Neuromuscular Center

Various neurological diseases lead to a weakening of the respiratory muscles, which is often perceived as breathlessness and reduced performance or can lead to sleep disorders and other complaints.

However, symptoms can often be alleviated and quality of life improved by providing respiratory support through ventilation therapy. This is illustrated below using two examples of special forms of neuromuscular diseases.

A nurse monitors a patient on a screen

Amyotrophic lateral sclerosis (ALS)

Amyotrophic lateral sclerosis (ALS) is a disease that leads to muscle weakness due to the degeneration of nerve cells in the spinal cord and brain. Depending on the form of the disease, the arms, legs, throat muscles or mainly the respiratory muscles can be affected. The disease usually progresses slowly or in relapses.

Various symptoms such as muscle cramps, salivary drip, speech and swallowing disorders can be alleviated with suitable treatments. Weakness of the respiratory muscles can be indicated by reduced physical performance, tiredness, headaches, shortness of breath, especially when lying down, and frequent respiratory infections. Special lung function tests and examinations in the sleep laboratory are used for early detection of respiratory muscle weakness. Breathing support through mask ventilation can significantly alleviate respiratory distress, improve sleep quality and increase physical performance.

Duchenne muscular dystrophy (DMD)

While ALS usually affects older people, Duchenne muscular dystrophy (DMD) is already noticeable in childhood. DMD is a genetic disease that only affects males (one in 3,300 male births), while women are carriers. The disease begins in infancy with gait disorders, leads to wheelchair dependency at the age of 10-14 and to complete dependency on mechanical ventilation at the age of 18-22. A growing number of DMD patients, the majority of whom live and are trained at the Mathilde Escher Heim (MEH), Zurich, are being cared for at the Clinic for Pneumology. Thanks to optimal care and long-term ventilation, life expectancy with DMD has increased significantly in recent years. In a much-noticed study, we were able to show that DMD patients feel they have a good quality of life and a strong will to live despite their physical disability.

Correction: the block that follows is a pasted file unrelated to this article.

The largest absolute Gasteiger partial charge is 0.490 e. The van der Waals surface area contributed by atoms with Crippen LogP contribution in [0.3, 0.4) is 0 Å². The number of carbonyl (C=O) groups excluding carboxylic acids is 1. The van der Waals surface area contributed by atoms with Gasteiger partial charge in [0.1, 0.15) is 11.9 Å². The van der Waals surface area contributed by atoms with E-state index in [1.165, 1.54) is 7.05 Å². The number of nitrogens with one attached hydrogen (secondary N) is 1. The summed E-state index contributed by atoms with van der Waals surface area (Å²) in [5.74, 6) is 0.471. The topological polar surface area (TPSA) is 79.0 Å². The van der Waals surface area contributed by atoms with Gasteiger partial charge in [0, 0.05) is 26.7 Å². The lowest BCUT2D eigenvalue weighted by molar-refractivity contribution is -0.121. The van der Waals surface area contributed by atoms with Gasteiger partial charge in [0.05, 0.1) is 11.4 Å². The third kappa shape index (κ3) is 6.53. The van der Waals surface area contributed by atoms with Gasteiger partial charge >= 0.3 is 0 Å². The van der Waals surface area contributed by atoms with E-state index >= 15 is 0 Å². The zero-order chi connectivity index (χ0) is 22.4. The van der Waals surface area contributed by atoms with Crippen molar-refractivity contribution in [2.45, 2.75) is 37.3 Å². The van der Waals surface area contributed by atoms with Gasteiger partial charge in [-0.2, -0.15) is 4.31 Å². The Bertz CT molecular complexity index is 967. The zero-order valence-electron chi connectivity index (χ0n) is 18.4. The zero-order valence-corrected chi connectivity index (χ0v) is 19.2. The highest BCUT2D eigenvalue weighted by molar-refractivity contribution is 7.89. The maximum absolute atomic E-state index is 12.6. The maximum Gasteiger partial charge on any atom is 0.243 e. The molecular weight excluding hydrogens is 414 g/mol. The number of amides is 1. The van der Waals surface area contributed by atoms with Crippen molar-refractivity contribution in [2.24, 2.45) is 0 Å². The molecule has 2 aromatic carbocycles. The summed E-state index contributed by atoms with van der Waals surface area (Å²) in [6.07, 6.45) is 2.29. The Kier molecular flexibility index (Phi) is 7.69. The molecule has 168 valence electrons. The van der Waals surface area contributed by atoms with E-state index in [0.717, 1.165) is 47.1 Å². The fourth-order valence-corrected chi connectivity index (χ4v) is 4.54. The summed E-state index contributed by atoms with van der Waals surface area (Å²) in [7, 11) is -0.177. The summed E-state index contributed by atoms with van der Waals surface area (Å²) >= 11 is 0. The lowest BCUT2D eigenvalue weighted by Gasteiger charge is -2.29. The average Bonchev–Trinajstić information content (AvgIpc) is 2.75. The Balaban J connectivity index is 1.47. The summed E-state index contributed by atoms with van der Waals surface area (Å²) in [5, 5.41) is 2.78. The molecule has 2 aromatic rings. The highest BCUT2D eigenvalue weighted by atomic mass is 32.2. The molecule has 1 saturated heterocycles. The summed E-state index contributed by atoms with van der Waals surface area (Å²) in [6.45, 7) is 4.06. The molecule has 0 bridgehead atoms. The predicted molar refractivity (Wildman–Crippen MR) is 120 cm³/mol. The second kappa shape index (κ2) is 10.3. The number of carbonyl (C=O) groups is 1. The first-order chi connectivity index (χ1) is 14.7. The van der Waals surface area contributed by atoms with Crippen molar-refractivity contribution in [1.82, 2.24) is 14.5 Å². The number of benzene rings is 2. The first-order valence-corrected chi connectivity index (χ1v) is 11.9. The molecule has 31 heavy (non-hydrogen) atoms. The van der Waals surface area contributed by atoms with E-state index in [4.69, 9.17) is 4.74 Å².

Optimal interdisciplinary care means that complications such as pneumonia, life-threatening constipation with paralysis of the bowel (ileus) and cardiac insufficiency can be detected and treated at an early stage.


The Department of Neurology and Pneumology at the University Hospital Zurich and the Children’s Hospital Zurich have pooled their expertise in the Neuromuscular Center to guarantee continuous, comprehensive diagnosis, treatment and support for children and adults with muscle and nerve disorders.

We also work closely with the Mathilde Escher Heim in Zurich, which specializes in the care of people with progressive muscle disease.

For patients

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For referrer

University Hospital Zurich
Department of Pulmonology
PD Dr. med. Esther Irene Schwarz
Raemistrasse 100
8091 Zurich

Tel. +41 44 255 22 21
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